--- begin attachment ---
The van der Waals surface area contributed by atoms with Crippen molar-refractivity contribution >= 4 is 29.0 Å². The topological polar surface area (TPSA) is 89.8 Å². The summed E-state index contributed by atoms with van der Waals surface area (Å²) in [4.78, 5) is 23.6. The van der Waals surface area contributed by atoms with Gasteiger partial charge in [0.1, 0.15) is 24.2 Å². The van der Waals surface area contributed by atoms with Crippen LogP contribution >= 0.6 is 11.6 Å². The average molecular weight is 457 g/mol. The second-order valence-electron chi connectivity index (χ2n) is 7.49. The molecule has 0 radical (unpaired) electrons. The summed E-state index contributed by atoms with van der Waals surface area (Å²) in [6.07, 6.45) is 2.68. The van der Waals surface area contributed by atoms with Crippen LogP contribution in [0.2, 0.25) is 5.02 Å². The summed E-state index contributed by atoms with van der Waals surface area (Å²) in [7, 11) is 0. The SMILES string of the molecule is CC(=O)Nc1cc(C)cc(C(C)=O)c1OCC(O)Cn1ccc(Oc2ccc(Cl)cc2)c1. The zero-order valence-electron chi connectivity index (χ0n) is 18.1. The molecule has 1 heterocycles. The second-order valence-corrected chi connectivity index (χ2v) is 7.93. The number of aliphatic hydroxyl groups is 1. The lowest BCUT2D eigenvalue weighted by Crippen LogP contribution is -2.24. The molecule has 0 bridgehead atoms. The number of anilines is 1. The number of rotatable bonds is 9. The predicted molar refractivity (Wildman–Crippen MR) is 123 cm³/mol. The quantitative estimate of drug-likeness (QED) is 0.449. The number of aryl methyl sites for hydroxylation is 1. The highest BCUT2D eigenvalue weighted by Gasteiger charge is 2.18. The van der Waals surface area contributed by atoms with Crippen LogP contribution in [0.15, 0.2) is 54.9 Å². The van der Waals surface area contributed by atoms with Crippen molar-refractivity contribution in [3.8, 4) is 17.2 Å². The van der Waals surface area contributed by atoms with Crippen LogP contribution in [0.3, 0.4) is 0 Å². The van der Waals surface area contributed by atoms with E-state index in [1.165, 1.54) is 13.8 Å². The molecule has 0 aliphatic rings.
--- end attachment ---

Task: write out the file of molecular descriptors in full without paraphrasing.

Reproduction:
The van der Waals surface area contributed by atoms with Crippen molar-refractivity contribution >= 4 is 29.0 Å². The topological polar surface area (TPSA) is 89.8 Å². The summed E-state index contributed by atoms with van der Waals surface area (Å²) in [4.78, 5) is 23.6. The van der Waals surface area contributed by atoms with Gasteiger partial charge in [0.1, 0.15) is 24.2 Å². The van der Waals surface area contributed by atoms with Crippen LogP contribution >= 0.6 is 11.6 Å². The average molecular weight is 457 g/mol. The second-order valence-electron chi connectivity index (χ2n) is 7.49. The molecule has 0 radical (unpaired) electrons. The summed E-state index contributed by atoms with van der Waals surface area (Å²) in [6.07, 6.45) is 2.68. The van der Waals surface area contributed by atoms with Crippen LogP contribution in [0.2, 0.25) is 5.02 Å². The summed E-state index contributed by atoms with van der Waals surface area (Å²) in [7, 11) is 0. The SMILES string of the molecule is CC(=O)Nc1cc(C)cc(C(C)=O)c1OCC(O)Cn1ccc(Oc2ccc(Cl)cc2)c1. The zero-order valence-electron chi connectivity index (χ0n) is 18.1. The molecule has 1 heterocycles. The second-order valence-corrected chi connectivity index (χ2v) is 7.93. The number of aliphatic hydroxyl groups is 1. The lowest BCUT2D eigenvalue weighted by Crippen LogP contribution is -2.24. The molecule has 0 bridgehead atoms. The number of anilines is 1. The number of rotatable bonds is 9. The predicted molar refractivity (Wildman–Crippen MR) is 123 cm³/mol. The quantitative estimate of drug-likeness (QED) is 0.449. The number of aryl methyl sites for hydroxylation is 1. The highest BCUT2D eigenvalue weighted by Gasteiger charge is 2.18. The van der Waals surface area contributed by atoms with Crippen LogP contribution in [0.15, 0.2) is 54.9 Å². The van der Waals surface area contributed by atoms with Crippen molar-refractivity contribution in [3.8, 4) is 17.2 Å². The van der Waals surface area contributed by atoms with Crippen LogP contribution in [0.3, 0.4) is 0 Å². The van der Waals surface area contributed by atoms with E-state index in [1.165, 1.54) is 13.8 Å². The molecule has 0 aliphatic rings.